Lemon trees were – and to this day, still are – commonly grown in large terracotta pots that can be moved indoors during the winter months. Villa estates would have a dedicated lemon tree  house, called the ‘limonaia’ where the trees would be stored in their Tuscan terracotta pots to see out the colder period of the year in Tuscany.

Many great Tuscan recipes are also cooked in small terracotta dishes that go straight from the oven to the table-top. Some favourite Tuscan recipes made in these terracotta bowls include ‘Salsiccia e fagioli’ – the original beans and franks! Then there is the delicious Tuscan onion soup, ‘Zuppa di cipolle toscana’  which became ‘Soupe d’oignons’ – French Onion Soup, when Catherine de’ Medici took the delicious Tuscan soup recipe with her when she went to marry France’s King Henry II. The soup is often served by placing a slice of bread in the single-portion size terracotta bowls, over which is poured the onion soup that is then covered in cheese that infuses into the onion soup to make a taste of heaven!

Terracotta comes from the Latin term for cooked earth, ‘terra cotta’. In Tuscany it is often known simply as ‘cotto’ (cooked), so common is the term here in the land where the Etruscans first molded the earth to make containers from the rich Tuscan countryside soil.

To be classified as terracotta, a work must be made without the use of a potter’s wheel (in which case it would be ‘pottery’, and not terracotta even though the same clay may be worked for both).  Most terracotta works are also unglazed.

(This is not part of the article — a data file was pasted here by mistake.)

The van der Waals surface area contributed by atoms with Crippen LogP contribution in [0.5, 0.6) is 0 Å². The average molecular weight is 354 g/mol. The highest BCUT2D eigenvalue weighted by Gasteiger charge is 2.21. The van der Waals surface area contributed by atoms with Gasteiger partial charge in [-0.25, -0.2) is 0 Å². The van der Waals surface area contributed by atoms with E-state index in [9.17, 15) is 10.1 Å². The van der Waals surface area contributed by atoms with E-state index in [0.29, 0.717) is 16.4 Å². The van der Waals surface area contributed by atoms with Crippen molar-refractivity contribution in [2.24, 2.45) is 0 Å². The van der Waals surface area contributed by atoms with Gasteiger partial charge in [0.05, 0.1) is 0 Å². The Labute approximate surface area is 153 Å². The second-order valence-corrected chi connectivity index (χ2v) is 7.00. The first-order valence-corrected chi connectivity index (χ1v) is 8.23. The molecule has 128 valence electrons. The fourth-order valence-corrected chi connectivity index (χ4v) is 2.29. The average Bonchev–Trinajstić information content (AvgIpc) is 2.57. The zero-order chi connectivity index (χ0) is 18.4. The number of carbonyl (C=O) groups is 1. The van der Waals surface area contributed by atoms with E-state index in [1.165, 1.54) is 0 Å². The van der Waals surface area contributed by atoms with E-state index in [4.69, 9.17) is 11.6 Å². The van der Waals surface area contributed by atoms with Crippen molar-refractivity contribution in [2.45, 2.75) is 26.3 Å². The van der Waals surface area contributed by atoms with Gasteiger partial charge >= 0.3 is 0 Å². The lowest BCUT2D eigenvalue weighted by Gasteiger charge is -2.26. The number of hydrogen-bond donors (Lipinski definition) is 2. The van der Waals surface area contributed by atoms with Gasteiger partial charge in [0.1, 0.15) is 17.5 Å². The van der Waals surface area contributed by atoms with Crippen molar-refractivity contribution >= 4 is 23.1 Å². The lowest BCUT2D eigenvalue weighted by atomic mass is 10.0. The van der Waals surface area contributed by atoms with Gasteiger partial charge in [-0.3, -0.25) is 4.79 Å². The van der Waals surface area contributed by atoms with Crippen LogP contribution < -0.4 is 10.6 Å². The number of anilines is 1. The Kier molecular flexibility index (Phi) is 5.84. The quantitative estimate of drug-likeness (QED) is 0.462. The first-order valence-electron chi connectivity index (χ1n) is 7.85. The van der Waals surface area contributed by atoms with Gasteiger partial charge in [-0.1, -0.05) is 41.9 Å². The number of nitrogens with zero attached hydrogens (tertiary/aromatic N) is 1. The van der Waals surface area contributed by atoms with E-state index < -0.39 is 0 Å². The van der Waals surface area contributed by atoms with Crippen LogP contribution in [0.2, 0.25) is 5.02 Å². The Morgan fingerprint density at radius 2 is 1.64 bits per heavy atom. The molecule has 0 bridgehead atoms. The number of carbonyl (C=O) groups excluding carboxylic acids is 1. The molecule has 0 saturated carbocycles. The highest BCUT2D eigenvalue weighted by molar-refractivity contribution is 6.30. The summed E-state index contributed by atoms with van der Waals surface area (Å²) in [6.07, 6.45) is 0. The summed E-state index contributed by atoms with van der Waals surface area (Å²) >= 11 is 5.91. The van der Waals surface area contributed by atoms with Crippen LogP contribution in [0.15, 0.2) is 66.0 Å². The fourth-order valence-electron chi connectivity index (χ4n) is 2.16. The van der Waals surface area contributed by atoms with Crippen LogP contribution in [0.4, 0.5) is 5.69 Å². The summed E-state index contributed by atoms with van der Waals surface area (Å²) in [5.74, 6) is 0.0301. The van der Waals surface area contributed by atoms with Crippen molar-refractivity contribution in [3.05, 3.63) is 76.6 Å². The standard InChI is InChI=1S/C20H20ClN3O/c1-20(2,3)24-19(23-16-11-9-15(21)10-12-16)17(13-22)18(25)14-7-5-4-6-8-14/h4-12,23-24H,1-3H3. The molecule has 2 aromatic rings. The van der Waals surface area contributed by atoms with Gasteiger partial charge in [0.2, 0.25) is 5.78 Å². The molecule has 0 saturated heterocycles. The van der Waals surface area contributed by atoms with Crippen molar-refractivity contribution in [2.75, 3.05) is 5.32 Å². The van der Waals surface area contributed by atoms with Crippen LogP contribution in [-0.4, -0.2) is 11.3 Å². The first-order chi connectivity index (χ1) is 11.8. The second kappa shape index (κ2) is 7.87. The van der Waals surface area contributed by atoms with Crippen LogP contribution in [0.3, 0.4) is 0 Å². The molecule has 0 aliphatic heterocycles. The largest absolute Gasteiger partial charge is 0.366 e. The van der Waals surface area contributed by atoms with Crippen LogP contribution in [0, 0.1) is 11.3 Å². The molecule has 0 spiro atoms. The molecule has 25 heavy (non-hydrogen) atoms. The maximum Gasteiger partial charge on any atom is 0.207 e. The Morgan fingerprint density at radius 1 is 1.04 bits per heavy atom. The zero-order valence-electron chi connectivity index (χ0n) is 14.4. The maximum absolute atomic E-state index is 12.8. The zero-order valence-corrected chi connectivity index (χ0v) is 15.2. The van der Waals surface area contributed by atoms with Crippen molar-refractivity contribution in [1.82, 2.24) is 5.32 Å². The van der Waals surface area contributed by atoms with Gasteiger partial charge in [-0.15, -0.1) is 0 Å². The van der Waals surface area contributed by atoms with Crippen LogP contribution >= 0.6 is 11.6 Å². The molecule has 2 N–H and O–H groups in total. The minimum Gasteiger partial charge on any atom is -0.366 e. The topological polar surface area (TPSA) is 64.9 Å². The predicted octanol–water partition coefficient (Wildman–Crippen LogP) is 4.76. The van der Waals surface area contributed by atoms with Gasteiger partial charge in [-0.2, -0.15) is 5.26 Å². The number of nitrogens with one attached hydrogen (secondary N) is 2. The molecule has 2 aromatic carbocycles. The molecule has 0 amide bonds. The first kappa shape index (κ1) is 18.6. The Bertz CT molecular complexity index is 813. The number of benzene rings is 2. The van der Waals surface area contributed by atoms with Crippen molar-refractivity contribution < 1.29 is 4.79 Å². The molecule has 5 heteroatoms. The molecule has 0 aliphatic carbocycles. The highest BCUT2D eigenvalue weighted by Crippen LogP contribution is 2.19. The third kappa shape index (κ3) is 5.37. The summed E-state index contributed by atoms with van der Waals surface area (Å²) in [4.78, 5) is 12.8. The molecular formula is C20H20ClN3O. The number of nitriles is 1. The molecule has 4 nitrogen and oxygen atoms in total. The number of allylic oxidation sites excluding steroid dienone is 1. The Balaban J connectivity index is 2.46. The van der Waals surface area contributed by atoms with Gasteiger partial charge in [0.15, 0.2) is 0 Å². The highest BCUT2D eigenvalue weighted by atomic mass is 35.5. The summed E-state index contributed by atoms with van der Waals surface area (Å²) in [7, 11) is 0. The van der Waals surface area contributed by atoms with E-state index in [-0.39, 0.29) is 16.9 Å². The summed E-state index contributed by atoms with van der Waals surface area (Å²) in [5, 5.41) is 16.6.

On Saturday, 1st October and Sunday, 2nd October 2011 one of Florence’s charming piazzas will be the place to be to explore great art in Florence made by contemporary artists, using ceramics and terracotts. The Piazza S.S. Annunziata in Florence’s historical city centre will be filled with works by around 70 contemporary artists, including many Italian and also international artists who have turned their hand to making art in terracotta and ceramics.

There will be fun thinks for children to do in Florence, as well as artist demonstrations where you can see terracotta making first hand. The terracotta and ceramics works will be on display in the Piazza S.S. Annunziata, itself a must-see site in Florence’s historical city centre.

Involved in the terracotta and ceramics fair is one of Artviva’s prized and much-loved Florence city centre and Uffizi Gallery tour guides, who is also famed as a top tour guide  for Artviva’s Original David Tour, focusing on arguably the world’s best artwork – Michelangelo’s David.